> Nick Sabalausky <SeeWebsiteToContactMe@semitwist.com> wrote:
>
>> On Thu, 01 Nov 2012 08:43:10 +0100
>> "Paulo Pinto" <pjmlp@progtools.org> wrote:
>> 
>> > On Wednesday, 31 October 2012 at 23:20:15 UTC, deadalnix wrote:
>> > > Le 30/10/2012 20:15, Paulo Pinto a écrit :
>> > >> Now Build 2012 is happening and the new Windows Phone 8 features have
>> > >> been revealed.
>> > >>
>> > >> One of the most interesting is that .NET applications are actually
>> > >> compiled to native code as well, before being made available for download.
>> > >>
>> > >> http://blogs.msdn.com/b/dotnet/archive/2012/10/30/announcing-the-release-of-the-net-framework-for-windows-phone-8.aspx
>> > >>
>> > >>
>> > >> Assuming Microsoft eventually releases a native code compiler for C#
>> > >> (better than NGEN), this will make D use harder in the enterprise. :\
>> > >>
>> > >> --
>> > >> Paulo
>> > >
>> > > This compiler in the cloud things seems really scary. All my apps will not work anymore if microsoft decide so ?
>> > 
>> > I really dislike this cloud trend. It seems that everyone wants to sell me software as a service somehow.
>> > 
>> >  From my lastest projects in the Fortune 500 world, I can tell everyone is jumping with both feets into cloud stuff.
>> > 
>> > For the lovers of software freedom this is scary. In a world of software as service and patent trolls, having the source code available seems to no longer be enough.
>> > 
>> 
>> I feel exactly the same way. (Hell, that's one of the reasons I never
>> liked web apps.)
>> 
>> A few months ago, I was looking into cross-platform 2D mobile game
>> frameworks and it came down to Corona vs Marmalade. One of the big
>> reasons we went with Marmalade was because Corona was 100% compiled on
>> *their* servers, which lead to various uncomfortable consequences.
>> 
>> I think it's all happening because MBAs are in charge, and the one
>> thing they know and like best is buzzwords. And "cloud" is the
>> biggest buzzword right now.
>> 
>> I really hate the word "cloud" anyway. All it is, is a stupid renaming
>> of the words "Internet", "hosted" and "distributed", and which one it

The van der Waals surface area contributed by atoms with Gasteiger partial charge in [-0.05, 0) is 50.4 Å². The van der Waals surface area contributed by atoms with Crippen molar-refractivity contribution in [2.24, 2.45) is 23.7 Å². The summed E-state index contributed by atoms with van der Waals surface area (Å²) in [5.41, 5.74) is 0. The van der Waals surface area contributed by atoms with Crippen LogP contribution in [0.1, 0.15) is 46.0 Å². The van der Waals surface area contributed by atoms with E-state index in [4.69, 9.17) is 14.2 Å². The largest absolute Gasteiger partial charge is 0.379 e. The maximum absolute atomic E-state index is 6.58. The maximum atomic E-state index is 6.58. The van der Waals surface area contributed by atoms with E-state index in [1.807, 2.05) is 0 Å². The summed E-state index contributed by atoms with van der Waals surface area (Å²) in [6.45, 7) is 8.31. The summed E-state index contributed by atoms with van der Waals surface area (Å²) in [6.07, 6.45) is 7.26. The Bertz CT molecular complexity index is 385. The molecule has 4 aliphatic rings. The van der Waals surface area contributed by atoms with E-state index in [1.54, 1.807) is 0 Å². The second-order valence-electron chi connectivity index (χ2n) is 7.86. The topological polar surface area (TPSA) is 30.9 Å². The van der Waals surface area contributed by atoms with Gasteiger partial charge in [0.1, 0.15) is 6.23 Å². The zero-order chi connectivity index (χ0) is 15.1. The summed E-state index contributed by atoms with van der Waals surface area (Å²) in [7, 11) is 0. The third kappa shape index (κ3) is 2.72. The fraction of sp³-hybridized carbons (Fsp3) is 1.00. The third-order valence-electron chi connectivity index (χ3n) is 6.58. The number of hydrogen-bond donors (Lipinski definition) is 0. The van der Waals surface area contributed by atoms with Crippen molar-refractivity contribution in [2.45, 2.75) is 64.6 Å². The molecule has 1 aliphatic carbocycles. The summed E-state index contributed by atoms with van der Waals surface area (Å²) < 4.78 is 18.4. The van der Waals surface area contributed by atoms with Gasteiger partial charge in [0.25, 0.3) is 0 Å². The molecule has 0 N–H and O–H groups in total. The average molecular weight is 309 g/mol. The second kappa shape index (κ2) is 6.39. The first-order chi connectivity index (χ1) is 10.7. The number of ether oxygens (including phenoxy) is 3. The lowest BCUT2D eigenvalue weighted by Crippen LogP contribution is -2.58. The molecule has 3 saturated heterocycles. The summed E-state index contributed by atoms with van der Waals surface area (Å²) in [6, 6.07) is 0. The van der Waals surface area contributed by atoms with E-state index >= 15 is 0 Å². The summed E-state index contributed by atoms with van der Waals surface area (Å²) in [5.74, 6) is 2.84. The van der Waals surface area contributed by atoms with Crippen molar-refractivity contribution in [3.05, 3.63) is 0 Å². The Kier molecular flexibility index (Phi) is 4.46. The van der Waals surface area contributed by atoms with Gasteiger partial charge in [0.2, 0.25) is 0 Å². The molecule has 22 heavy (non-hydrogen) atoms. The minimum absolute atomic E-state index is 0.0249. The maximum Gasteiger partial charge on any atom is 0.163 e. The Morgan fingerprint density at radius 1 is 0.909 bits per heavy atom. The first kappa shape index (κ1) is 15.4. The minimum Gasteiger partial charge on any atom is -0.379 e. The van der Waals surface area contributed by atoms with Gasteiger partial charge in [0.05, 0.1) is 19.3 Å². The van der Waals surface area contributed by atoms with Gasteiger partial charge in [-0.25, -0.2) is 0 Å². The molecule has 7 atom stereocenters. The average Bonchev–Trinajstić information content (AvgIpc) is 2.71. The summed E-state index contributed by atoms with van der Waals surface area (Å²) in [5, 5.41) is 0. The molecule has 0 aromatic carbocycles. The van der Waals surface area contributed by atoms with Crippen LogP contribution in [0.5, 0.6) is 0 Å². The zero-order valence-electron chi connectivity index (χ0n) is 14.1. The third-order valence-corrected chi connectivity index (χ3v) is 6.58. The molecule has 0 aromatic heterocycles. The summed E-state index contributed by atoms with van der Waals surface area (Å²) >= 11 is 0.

>> means is usually dependent on context. "Cloud" is my #1 least favorite
>> word right ahead of "tween" (except when used for animation) and using
>> "crazy" as an adverb.
>> 
>
> Speaking of all this:
> http://dilbert.com/2012-10-21/
>
> That summarizes it perfectly.

Great! :)

November 03, 2012
On Thu, Nov 01, 2012 at 06:11:17PM -0400, Nick Sabalausky wrote:
> On Thu, 01 Nov 2012 08:43:10 +0100
> "Paulo Pinto" <pjmlp@progtools.org> wrote:
> 
> > On Wednesday, 31 October 2012 at 23:20:15 UTC, deadalnix wrote:
[...]
> > > This compiler in the cloud things seems really scary. All my apps will not work anymore if microsoft decide so ?
> > 
> > I really dislike this cloud trend. It seems that everyone wants to sell me software as a service somehow.
> > 
> >  From my lastest projects in the Fortune 500 world, I can tell
> > everyone is jumping with both feets into cloud stuff.
> > 
> > For the lovers of software freedom this is scary. In a world of software as service and patent trolls, having the source code available seems to no longer be enough.
[...]

Exactly, so what if you have the full source code if you have no control over the server and no control over your data?


> I feel exactly the same way. (Hell, that's one of the reasons I never
> liked web apps.)
[...]
> I think it's all happening because MBAs are in charge, and the one thing they know and like best is buzzwords. And "cloud" is the biggest buzzword right now.

Yeah no kidding, talk about castles in the air. :-P


> I really hate the word "cloud" anyway. All it is, is a stupid renaming of the words "Internet", "hosted" and "distributed", and which one it means is usually dependent on context. "Cloud" is my #1 least favorite word right ahead of "tween" (except when used for animation) and using "crazy" as an adverb.

It's another one of those overhyped bandwagons of questionable lasting value, that people are jumping on left right and center just because it's a buzzword. Nevermind the privacy issues, scalability issues, software freedom issues, etc..


T

-- 
The most powerful one-line C program: #include "/dev/tty" -- IOCCC
November 04, 2012
On 11/3/2012 8:54 AM, H. S. Teoh wrote:
> It's another one of those overhyped bandwagons of questionable lasting
> value, that people are jumping on left right and center just because
> it's a buzzword.

I'm so glad I never hear "Web 2.0" anymore.